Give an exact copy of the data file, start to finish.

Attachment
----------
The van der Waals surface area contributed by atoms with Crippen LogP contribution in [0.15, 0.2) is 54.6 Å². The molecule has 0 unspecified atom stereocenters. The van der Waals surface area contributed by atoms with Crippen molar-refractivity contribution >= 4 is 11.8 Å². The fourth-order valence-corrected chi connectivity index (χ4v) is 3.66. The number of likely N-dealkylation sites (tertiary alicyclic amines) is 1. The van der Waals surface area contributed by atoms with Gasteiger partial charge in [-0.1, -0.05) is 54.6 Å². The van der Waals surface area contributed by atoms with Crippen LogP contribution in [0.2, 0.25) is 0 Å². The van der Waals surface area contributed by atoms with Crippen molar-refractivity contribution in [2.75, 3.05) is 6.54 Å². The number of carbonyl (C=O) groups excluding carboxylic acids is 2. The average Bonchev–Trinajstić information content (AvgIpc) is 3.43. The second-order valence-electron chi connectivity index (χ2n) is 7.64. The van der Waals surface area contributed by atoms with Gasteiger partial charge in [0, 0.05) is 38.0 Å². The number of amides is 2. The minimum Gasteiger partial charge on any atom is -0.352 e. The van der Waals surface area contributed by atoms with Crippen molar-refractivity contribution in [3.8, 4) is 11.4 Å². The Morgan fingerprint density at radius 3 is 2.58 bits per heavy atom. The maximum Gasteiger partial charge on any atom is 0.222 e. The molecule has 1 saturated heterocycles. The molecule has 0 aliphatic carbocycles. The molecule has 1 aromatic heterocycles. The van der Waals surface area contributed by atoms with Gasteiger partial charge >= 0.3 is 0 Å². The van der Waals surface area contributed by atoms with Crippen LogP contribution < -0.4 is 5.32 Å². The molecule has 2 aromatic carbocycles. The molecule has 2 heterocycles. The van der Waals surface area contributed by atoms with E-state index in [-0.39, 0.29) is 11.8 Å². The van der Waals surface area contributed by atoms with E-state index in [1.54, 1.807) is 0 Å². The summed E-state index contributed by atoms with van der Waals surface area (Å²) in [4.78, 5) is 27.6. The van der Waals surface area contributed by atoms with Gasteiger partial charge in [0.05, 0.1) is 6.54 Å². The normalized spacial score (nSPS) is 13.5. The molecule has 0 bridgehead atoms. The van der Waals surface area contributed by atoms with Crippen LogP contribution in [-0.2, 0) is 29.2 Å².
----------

The van der Waals surface area contributed by atoms with Crippen LogP contribution in [0.15, 0.2) is 54.6 Å². The molecule has 0 unspecified atom stereocenters. The van der Waals surface area contributed by atoms with Crippen molar-refractivity contribution >= 4 is 11.8 Å². The fourth-order valence-corrected chi connectivity index (χ4v) is 3.66. The number of likely N-dealkylation sites (tertiary alicyclic amines) is 1. The van der Waals surface area contributed by atoms with Gasteiger partial charge in [-0.1, -0.05) is 54.6 Å². The van der Waals surface area contributed by atoms with Crippen LogP contribution in [0.2, 0.25) is 0 Å². The van der Waals surface area contributed by atoms with Crippen molar-refractivity contribution in [2.75, 3.05) is 6.54 Å². The number of carbonyl (C=O) groups excluding carboxylic acids is 2. The average Bonchev–Trinajstić information content (AvgIpc) is 3.43. The second-order valence-electron chi connectivity index (χ2n) is 7.64. The van der Waals surface area contributed by atoms with Gasteiger partial charge in [0, 0.05) is 38.0 Å². The number of amides is 2. The minimum Gasteiger partial charge on any atom is -0.352 e. The van der Waals surface area contributed by atoms with Crippen molar-refractivity contribution in [3.8, 4) is 11.4 Å². The Morgan fingerprint density at radius 3 is 2.58 bits per heavy atom. The maximum Gasteiger partial charge on any atom is 0.222 e. The molecule has 1 saturated heterocycles. The molecule has 0 aliphatic carbocycles. The molecule has 1 aromatic heterocycles. The van der Waals surface area contributed by atoms with Gasteiger partial charge >= 0.3 is 0 Å². The van der Waals surface area contributed by atoms with Crippen LogP contribution < -0.4 is 5.32 Å². The molecule has 2 aromatic carbocycles. The molecule has 2 heterocycles. The van der Waals surface area contributed by atoms with E-state index in [-0.39, 0.29) is 11.8 Å². The van der Waals surface area contributed by atoms with E-state index in [1.54, 1.807) is 0 Å². The summed E-state index contributed by atoms with van der Waals surface area (Å²) in [4.78, 5) is 27.6. The van der Waals surface area contributed by atoms with Gasteiger partial charge in [0.05, 0.1) is 6.54 Å². The normalized spacial score (nSPS) is 13.5. The molecule has 0 bridgehead atoms. The van der Waals surface area contributed by atoms with Crippen LogP contribution in [-0.2, 0) is 29.2 Å².